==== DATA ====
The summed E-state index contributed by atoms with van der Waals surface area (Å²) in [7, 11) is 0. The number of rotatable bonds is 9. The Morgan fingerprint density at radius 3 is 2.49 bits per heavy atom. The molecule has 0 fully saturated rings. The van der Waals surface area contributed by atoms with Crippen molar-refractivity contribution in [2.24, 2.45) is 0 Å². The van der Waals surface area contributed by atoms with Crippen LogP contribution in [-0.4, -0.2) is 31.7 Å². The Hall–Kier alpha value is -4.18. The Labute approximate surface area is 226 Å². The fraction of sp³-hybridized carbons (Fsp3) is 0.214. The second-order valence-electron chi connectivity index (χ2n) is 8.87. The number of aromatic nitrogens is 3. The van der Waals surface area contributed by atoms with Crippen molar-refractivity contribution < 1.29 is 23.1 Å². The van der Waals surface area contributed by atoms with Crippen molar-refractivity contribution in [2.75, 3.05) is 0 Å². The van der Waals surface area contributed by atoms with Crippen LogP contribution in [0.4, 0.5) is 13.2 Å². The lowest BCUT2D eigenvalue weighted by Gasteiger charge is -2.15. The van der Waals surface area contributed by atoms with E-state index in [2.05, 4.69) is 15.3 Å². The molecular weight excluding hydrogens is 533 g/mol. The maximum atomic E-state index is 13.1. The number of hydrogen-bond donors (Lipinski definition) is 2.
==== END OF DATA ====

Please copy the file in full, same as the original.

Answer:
The summed E-state index contributed by atoms with van der Waals surface area (Å²) in [7, 11) is 0. The number of rotatable bonds is 9. The Morgan fingerprint density at radius 3 is 2.49 bits per heavy atom. The molecule has 0 fully saturated rings. The van der Waals surface area contributed by atoms with Crippen molar-refractivity contribution in [2.24, 2.45) is 0 Å². The van der Waals surface area contributed by atoms with Crippen LogP contribution in [-0.4, -0.2) is 31.7 Å². The Hall–Kier alpha value is -4.18. The Labute approximate surface area is 226 Å². The fraction of sp³-hybridized carbons (Fsp3) is 0.214. The second-order valence-electron chi connectivity index (χ2n) is 8.87. The number of aromatic nitrogens is 3. The van der Waals surface area contributed by atoms with Crippen molar-refractivity contribution < 1.29 is 23.1 Å². The van der Waals surface area contributed by atoms with Crippen molar-refractivity contribution in [2.75, 3.05) is 0 Å². The van der Waals surface area contributed by atoms with Crippen LogP contribution in [0.4, 0.5) is 13.2 Å². The lowest BCUT2D eigenvalue weighted by Gasteiger charge is -2.15. The van der Waals surface area contributed by atoms with E-state index in [2.05, 4.69) is 15.3 Å². The molecular weight excluding hydrogens is 533 g/mol. The maximum atomic E-state index is 13.1. The number of hydrogen-bond donors (Lipinski definition) is 2.